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The near future of urban mobility

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The world of personal mobility, long dominated by the private car, is changing fast.

With growing car use, crushing congestion, stark urban environmental effects and decreasing municipal funds, cities worldwide are struggling to enable transport options that meet the needs of the planet as well as their people.

In response, disruptive mobility technologies such as micromobility and autonomous vehicles are coming to the forefront. They’re providing alternatives to private cars that are cheaper and better for the environment – and in many cases, they are faster and equally convenient too.

These new transit modes are being stitched together by digital infrastructure that’s just as important as the bits of metal we ride in. Mobility-as-a-Service (MaaS) apps and connective platforms are starting to enable connected mobility options: new ways to get from A to B that are on-demand, real-time and end-to-end.

One of these is Iomob’s blockchain-based mobility marketplace.

Transport is, after all, responsible for 25 per cent of some continents’ emissions.

Many new solutions aim to contribute to saving the planet’s resources. Transport is, after all, responsible for 25 per cent of some continents’ emissions. There is an opportunity to reframe our way of thinking about mobility and foster a strong circular economy that will also benefit the environment and people.

In this, the first part of a two-part series, let’s take some time to summarise the dominant mobility trends of the next five years.

In the second part, we’ll look at how digital infrastructure will support those trends.

Micromobility

Micromobility is the fastest-growing sector in the mobility market, and showing no signs of slowing. In technical terms, micromobility covers any urban transport mode under 500kg. This includes e-scooters (such as Lime and Bird), e-bikes and shared mopeds.

Micromobility is perfect for short-distance personal movement. Roughly half of all journeys (and vehicle miles) normally performed by motor vehicles are under 15km. And of these, two-thirds are clustered under 6km. Trips at this distance are much cheaper (and frequently faster) to do in non-car modes. In fact, most short inner-city trips could be taken by micromobility, making the potential of this market enormous.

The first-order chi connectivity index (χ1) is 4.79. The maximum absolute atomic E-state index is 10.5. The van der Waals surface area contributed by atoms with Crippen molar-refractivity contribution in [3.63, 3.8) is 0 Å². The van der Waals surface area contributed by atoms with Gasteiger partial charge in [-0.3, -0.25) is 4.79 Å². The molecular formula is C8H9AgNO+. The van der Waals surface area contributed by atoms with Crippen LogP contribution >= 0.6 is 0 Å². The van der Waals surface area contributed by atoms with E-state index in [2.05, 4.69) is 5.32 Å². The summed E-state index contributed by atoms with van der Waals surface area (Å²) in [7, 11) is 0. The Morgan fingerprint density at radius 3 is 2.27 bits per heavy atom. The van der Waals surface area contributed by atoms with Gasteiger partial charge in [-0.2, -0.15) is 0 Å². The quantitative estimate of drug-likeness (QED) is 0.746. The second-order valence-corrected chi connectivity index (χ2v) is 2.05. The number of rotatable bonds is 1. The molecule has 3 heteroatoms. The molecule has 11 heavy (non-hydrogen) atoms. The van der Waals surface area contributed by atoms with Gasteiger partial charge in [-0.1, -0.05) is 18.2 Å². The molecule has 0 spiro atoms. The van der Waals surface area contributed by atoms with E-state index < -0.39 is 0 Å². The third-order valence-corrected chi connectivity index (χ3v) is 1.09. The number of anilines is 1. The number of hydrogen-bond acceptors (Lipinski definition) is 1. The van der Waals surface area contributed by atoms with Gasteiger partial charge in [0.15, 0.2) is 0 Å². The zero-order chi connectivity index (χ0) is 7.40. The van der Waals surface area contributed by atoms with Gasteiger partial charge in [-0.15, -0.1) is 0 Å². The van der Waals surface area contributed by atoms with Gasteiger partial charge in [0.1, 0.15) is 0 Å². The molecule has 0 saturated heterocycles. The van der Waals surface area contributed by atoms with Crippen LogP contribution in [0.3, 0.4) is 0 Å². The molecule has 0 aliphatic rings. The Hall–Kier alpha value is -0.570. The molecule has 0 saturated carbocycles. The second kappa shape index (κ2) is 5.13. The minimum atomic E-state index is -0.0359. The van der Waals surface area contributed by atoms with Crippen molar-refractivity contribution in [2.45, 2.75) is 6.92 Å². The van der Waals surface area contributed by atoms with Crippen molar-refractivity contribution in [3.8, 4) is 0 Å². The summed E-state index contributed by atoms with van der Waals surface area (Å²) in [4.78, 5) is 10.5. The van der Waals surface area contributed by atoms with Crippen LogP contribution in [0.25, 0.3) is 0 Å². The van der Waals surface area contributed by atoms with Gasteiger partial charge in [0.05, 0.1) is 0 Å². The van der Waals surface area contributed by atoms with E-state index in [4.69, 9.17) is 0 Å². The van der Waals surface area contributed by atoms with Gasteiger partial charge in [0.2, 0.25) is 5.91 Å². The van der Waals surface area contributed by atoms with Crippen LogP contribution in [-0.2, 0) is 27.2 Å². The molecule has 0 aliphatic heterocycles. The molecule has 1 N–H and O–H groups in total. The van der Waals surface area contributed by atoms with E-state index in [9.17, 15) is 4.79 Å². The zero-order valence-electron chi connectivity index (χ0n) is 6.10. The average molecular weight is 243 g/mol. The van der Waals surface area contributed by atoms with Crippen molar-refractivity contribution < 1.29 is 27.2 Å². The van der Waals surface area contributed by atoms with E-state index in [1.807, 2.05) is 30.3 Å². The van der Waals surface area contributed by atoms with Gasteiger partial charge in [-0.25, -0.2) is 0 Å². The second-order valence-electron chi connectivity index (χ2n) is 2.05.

What micromobility needs to be effective

There are some caveats, though: many micro-modes will require a combination of regulatory, infrastructural and behavioural change to achieve full value.

Take e-bikes, the most efficient way to cover typical commuter distances in cities. They’re cheaper and faster than private cars at peak hours, with no parking hassle at the end. However they move quicker than regular cycles, and at scale need to have dedicated lanes to capitalise on their speed potential.

Many city councils aren’t yet willing to convert roads to cycle lanes, seeing it as a vote killer – even though it has significant potential to actually reduce congestion.

On the behavioural side, not everyone wants to cycle in the pouring rain or risk their safety on car-heavy city streets. This will change over time, as the all-weather riders of Amsterdam and Copenhagen show. In these places, cars negotiate well with cyclists and the modes are considered equal.

The shoot-first approach pioneered by Uber is wearing thin on the public, and on regulators.

Others have concerns about e-scooters littering city avenues, hence the knee-jerk reaction of many US cities to the emergence of Bird last year. The shoot-first approach pioneered by companies such as Uber is wearing thin on the public, and on regulators.

It’s time is up, and the micromobility startups will face a wave of civic resistance if they aren’t party to solving the side-effects they generate.

Despite the potential barriers, though, micromobility will continue to grow:

  • The cost per mile is already low and will only get lower
  • The market for short trips is huge and will only increase as more people move to cities
  • The electrification of bikes and scooters will combine with new design features and improved infrastructure to reduce behavioural barriers
  • Many cities looking to cut emissions are likely to try to accelerate micromobility uptake by instigating regulatory changes.

Autonomy and electrification

Micromobility is exciting, but cars are still king of our mobility world. In many markets, more than 90 per cent of journeys are done in single-occupancy private cars. Thankfully two big game-changers are currently transforming the car space: autonomy and electrification.

Combined, these two technologies offer huge potential in terms of time-savings, congestion- cutting and smoother urban mobility.

Unfortunately, there’s no guarantee that they’ll deliver the kind of mobility future we want: faster, cheaper and more sustainable transit.